Home > Feasibility of alcohol screening among patients receiving opioid treatment in primary care.

Henihan, Anne Marie and McCombe, Geoff and Klimas, Jan and Swan, Davina and Leahy, Dorothy and Anderson, Rolande and Bury, Gerard and Dunne, Colum and Keenan, Eamon and Lambert, John and Maher, David and O'Gorman, Clodagh SM and O'Toole, Thomas P and Saunders, Jean and Shorter, Gillian W and Smyth, Bobby P and Kaner, Eileen and Cullen, Walter (2016) Feasibility of alcohol screening among patients receiving opioid treatment in primary care. BMC Family Practice , 17 , (153) .

URL: http://bmcfampract.biomedcentral.com/articles/10.1...


BACKGROUND: Identifying and treating problem alcohol use among people who also use illicit drugs is a challenge. Primary care is well placed to address this challenge but there are several barriers which may prevent this occurring. The objective of this study was to determine if a complex intervention designed to support screening and brief intervention for problem alcohol use among people receiving opioid agonist treatment is feasible and acceptable to healthcare providers and their patients in a primary care setting.

METHODS: A randomised, controlled, pre-and-post design measured feasibility and acceptability of alcohol screening based on recruitment and retention rates among patients and practices. Efficacy was measured by screening and brief intervention rates and the proportion of patients with problem alcohol use.

RESULTS: Of 149 practices that were invited, 19 (12.8 %) agreed to participate. At follow up, 13 (81.3 %) practices with 81 (62.8 %) patients were retained. Alcohol screening rates in the intervention group were higher at follow up than in the control group (53 % versus 26 %) as were brief intervention rates (47 % versus 19 %). Four (18 %) people reduced their problem drinking (measured by AUDIT-C), compared to two (7 %) in the control group.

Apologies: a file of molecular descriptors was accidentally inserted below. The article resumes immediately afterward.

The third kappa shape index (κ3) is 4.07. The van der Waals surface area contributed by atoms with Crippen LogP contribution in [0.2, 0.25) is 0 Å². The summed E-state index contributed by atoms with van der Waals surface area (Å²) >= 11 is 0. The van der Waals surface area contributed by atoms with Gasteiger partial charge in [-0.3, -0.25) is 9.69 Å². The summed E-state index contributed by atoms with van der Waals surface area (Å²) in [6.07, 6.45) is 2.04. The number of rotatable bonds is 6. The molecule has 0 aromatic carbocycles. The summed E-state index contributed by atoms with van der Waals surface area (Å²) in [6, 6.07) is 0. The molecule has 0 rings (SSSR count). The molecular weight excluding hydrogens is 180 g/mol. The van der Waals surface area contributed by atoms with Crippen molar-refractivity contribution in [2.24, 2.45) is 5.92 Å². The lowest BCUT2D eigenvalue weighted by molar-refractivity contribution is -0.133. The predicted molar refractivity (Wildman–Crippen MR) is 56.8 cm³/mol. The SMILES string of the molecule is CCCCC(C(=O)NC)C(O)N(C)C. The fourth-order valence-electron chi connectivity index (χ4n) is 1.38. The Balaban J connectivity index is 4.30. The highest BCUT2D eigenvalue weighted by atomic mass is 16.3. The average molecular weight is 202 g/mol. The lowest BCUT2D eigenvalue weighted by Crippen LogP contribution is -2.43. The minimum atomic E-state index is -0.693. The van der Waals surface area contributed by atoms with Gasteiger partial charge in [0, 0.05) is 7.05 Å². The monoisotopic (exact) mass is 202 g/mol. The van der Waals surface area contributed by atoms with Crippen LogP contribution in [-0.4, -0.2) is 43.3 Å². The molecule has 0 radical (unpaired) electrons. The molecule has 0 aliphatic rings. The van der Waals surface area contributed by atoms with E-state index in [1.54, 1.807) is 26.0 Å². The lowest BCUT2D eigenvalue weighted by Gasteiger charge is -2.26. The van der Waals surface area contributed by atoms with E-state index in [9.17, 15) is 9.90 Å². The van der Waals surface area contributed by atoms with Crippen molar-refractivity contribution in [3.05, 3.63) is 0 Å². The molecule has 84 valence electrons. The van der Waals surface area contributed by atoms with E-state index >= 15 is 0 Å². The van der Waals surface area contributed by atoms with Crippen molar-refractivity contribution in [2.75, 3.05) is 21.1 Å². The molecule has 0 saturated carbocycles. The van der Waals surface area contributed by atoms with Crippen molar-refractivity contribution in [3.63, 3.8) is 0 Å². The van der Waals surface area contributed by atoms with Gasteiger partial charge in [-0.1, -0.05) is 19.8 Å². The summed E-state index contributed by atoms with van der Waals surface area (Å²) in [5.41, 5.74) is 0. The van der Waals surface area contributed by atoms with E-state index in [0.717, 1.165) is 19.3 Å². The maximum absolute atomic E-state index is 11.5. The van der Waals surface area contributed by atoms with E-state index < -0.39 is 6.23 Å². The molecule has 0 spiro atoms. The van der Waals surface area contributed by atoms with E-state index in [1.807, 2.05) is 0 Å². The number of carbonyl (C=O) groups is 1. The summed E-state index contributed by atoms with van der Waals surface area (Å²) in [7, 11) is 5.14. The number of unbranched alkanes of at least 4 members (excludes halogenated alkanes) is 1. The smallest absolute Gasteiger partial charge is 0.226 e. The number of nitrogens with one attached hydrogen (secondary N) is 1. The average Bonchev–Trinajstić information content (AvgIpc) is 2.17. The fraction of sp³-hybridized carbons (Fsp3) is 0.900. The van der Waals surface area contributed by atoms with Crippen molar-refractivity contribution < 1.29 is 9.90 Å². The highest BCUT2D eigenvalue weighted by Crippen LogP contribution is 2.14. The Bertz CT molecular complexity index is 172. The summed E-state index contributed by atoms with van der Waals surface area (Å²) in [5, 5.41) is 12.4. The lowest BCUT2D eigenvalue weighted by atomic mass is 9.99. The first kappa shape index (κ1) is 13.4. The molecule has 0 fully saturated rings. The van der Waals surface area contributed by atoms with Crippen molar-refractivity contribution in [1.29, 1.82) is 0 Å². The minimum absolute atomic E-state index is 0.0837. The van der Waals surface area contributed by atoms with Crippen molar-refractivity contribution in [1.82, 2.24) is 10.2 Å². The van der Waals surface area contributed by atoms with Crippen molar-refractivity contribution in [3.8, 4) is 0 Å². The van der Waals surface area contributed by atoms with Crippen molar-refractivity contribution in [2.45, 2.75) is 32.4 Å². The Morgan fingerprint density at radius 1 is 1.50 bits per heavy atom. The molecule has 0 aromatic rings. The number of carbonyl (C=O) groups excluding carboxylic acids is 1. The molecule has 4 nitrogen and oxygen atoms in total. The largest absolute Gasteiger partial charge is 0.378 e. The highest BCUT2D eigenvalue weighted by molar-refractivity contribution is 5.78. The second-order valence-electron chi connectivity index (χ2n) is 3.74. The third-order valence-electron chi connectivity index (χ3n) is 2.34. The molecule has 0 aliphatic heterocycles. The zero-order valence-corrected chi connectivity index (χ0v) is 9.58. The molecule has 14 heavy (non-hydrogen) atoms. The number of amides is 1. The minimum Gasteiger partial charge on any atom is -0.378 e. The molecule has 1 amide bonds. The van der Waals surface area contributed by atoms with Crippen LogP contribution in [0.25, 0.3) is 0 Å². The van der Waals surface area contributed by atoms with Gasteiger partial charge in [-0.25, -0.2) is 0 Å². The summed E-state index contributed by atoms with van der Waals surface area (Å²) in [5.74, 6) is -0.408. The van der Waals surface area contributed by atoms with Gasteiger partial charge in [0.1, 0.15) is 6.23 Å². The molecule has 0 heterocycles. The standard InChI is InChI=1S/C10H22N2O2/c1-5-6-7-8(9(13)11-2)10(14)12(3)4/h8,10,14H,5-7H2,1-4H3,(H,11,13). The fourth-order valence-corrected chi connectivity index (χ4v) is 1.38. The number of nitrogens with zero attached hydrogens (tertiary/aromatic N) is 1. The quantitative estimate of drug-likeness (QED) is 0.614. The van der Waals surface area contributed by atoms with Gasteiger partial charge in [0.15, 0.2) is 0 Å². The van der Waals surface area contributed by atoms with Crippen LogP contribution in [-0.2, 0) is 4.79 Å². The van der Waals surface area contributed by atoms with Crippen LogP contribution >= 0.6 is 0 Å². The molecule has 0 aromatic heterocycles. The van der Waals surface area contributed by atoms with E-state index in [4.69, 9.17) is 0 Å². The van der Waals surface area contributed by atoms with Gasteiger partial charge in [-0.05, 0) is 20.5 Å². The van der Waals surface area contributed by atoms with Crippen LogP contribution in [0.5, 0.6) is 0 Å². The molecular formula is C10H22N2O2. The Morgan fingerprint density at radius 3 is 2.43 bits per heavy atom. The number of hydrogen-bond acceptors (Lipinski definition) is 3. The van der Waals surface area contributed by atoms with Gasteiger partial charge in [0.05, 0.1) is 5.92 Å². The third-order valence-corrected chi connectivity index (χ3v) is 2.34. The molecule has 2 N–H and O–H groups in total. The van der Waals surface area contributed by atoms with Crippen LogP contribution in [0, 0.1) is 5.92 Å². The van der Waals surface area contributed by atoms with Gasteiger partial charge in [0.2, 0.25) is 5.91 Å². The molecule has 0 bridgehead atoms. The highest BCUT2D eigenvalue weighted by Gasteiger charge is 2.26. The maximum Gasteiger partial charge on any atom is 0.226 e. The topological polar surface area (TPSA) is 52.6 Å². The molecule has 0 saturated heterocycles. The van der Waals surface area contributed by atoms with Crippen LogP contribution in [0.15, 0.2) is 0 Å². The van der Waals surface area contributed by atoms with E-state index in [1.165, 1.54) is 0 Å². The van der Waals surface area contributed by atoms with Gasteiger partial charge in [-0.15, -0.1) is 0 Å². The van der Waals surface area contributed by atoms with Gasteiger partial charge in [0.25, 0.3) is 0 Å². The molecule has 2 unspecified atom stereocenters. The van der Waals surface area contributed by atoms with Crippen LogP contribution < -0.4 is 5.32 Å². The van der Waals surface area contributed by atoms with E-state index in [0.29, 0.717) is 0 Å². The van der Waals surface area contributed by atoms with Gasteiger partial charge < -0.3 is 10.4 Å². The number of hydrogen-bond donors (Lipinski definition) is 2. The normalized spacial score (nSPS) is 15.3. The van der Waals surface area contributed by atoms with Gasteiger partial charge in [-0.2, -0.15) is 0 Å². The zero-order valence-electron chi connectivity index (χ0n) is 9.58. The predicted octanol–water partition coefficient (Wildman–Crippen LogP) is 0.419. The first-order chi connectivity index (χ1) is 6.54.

CONCLUSIONS: Alcohol screening among people receiving opioid agonist treatment in primary care seems feasible. A definitive trial is needed. Such a trial would require over sampling and greater support for participating practices to allow for challenges in recruitment of patients and practices.

Item Type:Article
Date:November 2016
Publisher:BioMed Central
Volume:17
Number:153
EndNote:View
Subjects:A Substance use, abuse, and dependence > Prevalence > Substance use behaviour > Alcohol consumption
B Substances > Alcohol
B Substances > Opioids (opiates)
G Health and disease > Substance use disorder > Multiple substance use (Polydrug)
HJ Treatment method > Psychosocial treatment method > Individual therapy > Brief intervention
HJ Treatment method > Treatment outcome
J Health care, prevention and rehabilitation > Identification and screening > Identification and screening for substance use
J Health care, prevention and rehabilitation > Treatment and maintenance > Treatment factors
J Health care, prevention and rehabilitation > Health care programme or facility > Community-based treatment (primary care)
VA Geographic area > Europe > Ireland

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